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Types of Amino Acids
Alanine
Arginine
Aspartic Acid
Citrulline
Cysteine
Cystine
Glutamic Acid
Glutamine
Glycine
Histidine
Isoleucine
Leucine
Lysine
Methionine
Ornithine
Phenylalanine
Proline
Serine
Threonine
Tyrosine
Valine

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Dec 14,2017
Alanine A (Ala)
Chemical Properties: Aliphatic (Aliphatic R-group)
Physical Properties: Nonpolar

Alanine is a hydrophobic molecule. It is ambivalent, meaning that it can be inside or outside of the protein molecule. The β carbon of alanine is optically active; in proteins, only the L-isomer is found.

Note that alanine is the β-amino acid analog of the β-keto acid pyruvate, an intermediate in sugar metabolism. Alanine and pyruvate are interchangeable by a transamination reaction.

Interchangeable with Pyruvate
Alanine is a non-essential amino acid and is used by the body to build protein. The alpha-carbon in alanine is substituted with a levorotatory (l)-methyl group, making it one of the simplest amino acids with respect to molecular structure and is the most widely used in protein construction.

Alanine is required for
It is required for the metabolism of glucose and tryptophan and beta-alanine is a constituent of vitamin B5 (pantothenic acid) as well as coenzyme A. It has also demonstrated a cholesterol-reducing effect in rats. People suffering from Epstein Barr (also sometimes referred to as glandular fever) as well as chronic fatigue syndrome, have been linked to excessively high levels of alanine while having low levels of tyrosine and phenylalanine.

Deficiency of alanine
Deficiendies have been found in patients with hypoglycemia, diabetes, and alcohol-induced hepatitis

Toxicity and symptoms of high intake
Alanine does not have many side effects, but people with kidney or liver disease should not consume high intakes of amino acids without consulting a health care professional.

When more may be required
People on a very low protein diet, could be at risk of a deficiency.

Other interesting points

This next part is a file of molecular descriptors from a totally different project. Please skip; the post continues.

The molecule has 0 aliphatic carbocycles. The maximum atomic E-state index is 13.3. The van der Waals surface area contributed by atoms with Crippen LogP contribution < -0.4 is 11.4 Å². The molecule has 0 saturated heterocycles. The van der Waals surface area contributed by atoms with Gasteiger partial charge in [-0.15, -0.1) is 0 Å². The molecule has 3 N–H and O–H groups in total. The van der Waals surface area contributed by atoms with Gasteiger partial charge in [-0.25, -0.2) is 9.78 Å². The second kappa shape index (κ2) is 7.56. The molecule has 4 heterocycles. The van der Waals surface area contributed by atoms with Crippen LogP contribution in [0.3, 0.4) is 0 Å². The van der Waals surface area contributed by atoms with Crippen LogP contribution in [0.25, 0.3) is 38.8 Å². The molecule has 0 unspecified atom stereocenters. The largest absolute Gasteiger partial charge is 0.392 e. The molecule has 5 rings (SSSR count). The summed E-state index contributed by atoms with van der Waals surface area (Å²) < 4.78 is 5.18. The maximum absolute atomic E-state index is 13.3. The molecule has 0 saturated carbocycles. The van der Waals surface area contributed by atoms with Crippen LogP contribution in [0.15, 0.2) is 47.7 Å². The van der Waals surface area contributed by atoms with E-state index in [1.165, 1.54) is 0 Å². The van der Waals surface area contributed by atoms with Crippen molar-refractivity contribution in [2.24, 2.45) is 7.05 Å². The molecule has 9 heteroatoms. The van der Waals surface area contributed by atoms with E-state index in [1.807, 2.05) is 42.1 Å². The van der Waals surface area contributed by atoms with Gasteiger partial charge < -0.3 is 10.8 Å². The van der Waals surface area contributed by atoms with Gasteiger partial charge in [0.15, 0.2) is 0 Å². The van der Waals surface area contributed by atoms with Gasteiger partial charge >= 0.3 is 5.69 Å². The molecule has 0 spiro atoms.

It has been found that alanine is present in prostate fluid, and it may play a role in the role of the prostate. In one study of men with benign prostatic hyperplasia, it was found that 780 mg of alanine per day for two weeks and then 390 mg for the next two and a half months, taken together in combination with equal amounts of glycine and glutamic acid reduced the symptoms.

Food sources of alanine
As with the other amino acids, excellent sources of alanine include meat, poultry, fish, eggs, and dairy products. Some protein-rich plant foods like avocado also supply

Key Benefits
  • Protein synthesis.
  • Sugar/glucose metabolism.
  • Boosts immune system by assisting in production of antibodies.
  • Energy metabolism.
  • Required for growth and maintenance of muscle.
Metabolism
  • Non-essential
  • Proteogenic
  • Glycogenic
    1. Alanine is the primary glucogenic amino acid of the body.
    2. Liver's ability to utilize alanine for gluconeogenesis is enormous, reaching saturation only when alanine levels approximate 900 micromole/100 ml (20-30 times normal levels).
    3. Main transporter of nitrogen from the muscles to the liver (glutamate also transports nitrogen from the muscles, but carries it primarily to the kidneys and intestines).
    4. Plasma levels are controlled predominantly by:

      a. Insulin: which regulates the release of alanine from the tissues.
      b. Glucagon: which regulates the transport of alanine to the liver.
    Adult Reference Ranges
    Plasma

    LowNormal (17-50 micromol/100 ml)High
    Ketonic Hypoglycemia Kwashiorkor
    High glucagon and insulin levels Protein Restriction
    Hypoglycemia Decompensated diabetes
    Fatigue Diseases with secondary lactic acidosis
    Viral Infection Low glucagon and Insulin levels
    Muscle catabolism Kwashiorkor


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